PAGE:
Our inaugural partner newsletter – created just for you!
Our experience of over 15 years as a public foundation supporting girls’ education has taught us many things – especially the vital importance of our partner relationships and strong cooperation with NGOs, social enterprises, researchers and innovative start-ups serving developing countries.
Our 60 million girls‘ R&D team has been in place since 2012 – 10 years already! The team searches for new ideas and the latest data and information supporting girls’ education to guide our investments worldwide. It is also the place where we develop and coordinate resources to support our partners: new content for the Mobile Learning Lab, best practices from the field, success stories, links to local suppliers and more.
With the ever-increasing amount of information we collect, as well as the numerous contacts we make with civil society groups around the importance of girls’ education, we felt it was becoming more and more difficult to ensure that we were sharing this knowledge with you in a timely manner. We have created this newsletter to close the gap.
We plan to send out our new newsletter two or three times a year with the objective of providing you with specific content to help you maximize the impact of the Mobile Learning Labs and/or suggest new ideas and approaches that have been implemented elsewhere and that may be practical in the context you are working in.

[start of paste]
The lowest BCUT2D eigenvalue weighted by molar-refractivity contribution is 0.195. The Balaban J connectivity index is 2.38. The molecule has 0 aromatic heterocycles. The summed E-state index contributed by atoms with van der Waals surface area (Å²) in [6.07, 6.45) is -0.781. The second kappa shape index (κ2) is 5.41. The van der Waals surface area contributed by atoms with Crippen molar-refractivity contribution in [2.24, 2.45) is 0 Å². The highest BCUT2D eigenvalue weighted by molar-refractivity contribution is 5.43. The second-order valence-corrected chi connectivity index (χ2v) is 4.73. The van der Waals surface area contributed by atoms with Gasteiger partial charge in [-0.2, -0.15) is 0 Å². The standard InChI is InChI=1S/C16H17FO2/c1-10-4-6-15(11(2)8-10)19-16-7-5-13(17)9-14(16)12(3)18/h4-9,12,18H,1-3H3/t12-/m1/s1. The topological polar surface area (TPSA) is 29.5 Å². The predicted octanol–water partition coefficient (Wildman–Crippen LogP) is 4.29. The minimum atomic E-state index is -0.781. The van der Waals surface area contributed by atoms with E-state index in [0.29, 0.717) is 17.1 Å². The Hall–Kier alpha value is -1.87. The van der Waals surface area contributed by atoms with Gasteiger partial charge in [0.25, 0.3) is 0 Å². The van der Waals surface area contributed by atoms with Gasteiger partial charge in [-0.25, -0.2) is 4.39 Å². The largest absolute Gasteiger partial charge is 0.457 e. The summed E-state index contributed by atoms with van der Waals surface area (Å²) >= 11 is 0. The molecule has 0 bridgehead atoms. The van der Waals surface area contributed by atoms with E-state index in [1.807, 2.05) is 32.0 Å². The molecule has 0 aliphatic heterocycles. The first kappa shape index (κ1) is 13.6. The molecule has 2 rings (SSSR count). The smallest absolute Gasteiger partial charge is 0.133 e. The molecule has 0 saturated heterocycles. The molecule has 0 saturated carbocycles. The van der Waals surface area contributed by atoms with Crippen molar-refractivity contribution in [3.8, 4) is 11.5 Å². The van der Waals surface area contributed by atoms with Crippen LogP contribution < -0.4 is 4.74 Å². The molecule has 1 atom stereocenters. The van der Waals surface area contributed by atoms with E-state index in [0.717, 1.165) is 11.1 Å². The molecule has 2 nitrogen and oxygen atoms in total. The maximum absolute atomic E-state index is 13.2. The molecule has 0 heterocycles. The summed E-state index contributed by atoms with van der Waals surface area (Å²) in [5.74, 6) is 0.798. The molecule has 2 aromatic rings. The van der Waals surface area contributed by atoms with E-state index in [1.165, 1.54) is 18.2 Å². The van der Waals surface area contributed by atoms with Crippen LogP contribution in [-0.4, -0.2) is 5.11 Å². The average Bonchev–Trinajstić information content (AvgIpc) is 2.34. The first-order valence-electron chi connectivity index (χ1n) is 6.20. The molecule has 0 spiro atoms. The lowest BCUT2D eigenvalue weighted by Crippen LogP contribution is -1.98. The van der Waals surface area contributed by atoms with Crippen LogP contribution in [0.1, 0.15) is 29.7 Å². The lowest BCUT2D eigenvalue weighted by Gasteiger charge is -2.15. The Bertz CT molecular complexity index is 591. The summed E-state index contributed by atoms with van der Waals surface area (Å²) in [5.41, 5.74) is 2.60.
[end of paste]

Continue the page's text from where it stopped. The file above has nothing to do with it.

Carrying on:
We would love to receive your feedback on the newsletter – or anything else we do – so that every dollar we invest in girls’ education has the deepest impact possible.
Please let us know if any other members of your team may like to receive these updates. And, do let us know what you would like to read about in our next newsletters.
Partners in action
Change for Children
The team at Change for Children recently had a wonderful research article titled Education and Technology Project in Guatemala published in the Journal for Learning and Development: “Technology has been viewed as a means to improve the quality of education for children globally, particularly in remote and marginal communities. This study examines the comparative advantages of the use of appropriate technology (off-line servers with digital libraries connected to a classroom set of laptops) in ten intervention schools in Indigenous communities in Guatemala for one school year.”
Two major issues face rural students in Ghana: school attendance and the quality of education. The project with CAMFED, our partner in Ghana, addressed both these issues by introducing the Mobile Learning Lab (MLL) while providing an opportunity for educated young women to establish themselves as “edupreneurs” (entrepreneurs who work within the education sector). The project, implemented in 2021, worked to deliver learning materials to the students. The MLL offers a wealth of quality information that is both interesting and entertaining. For the MLL facilitators, members of CAMFED’s alumnae association (CAMA), the MLL also offers an opportunity to increase their pedagogical skills and knowledge. Watch this short video as students, MLL facilitators and teachers describe the extraordinary impact of the MLL.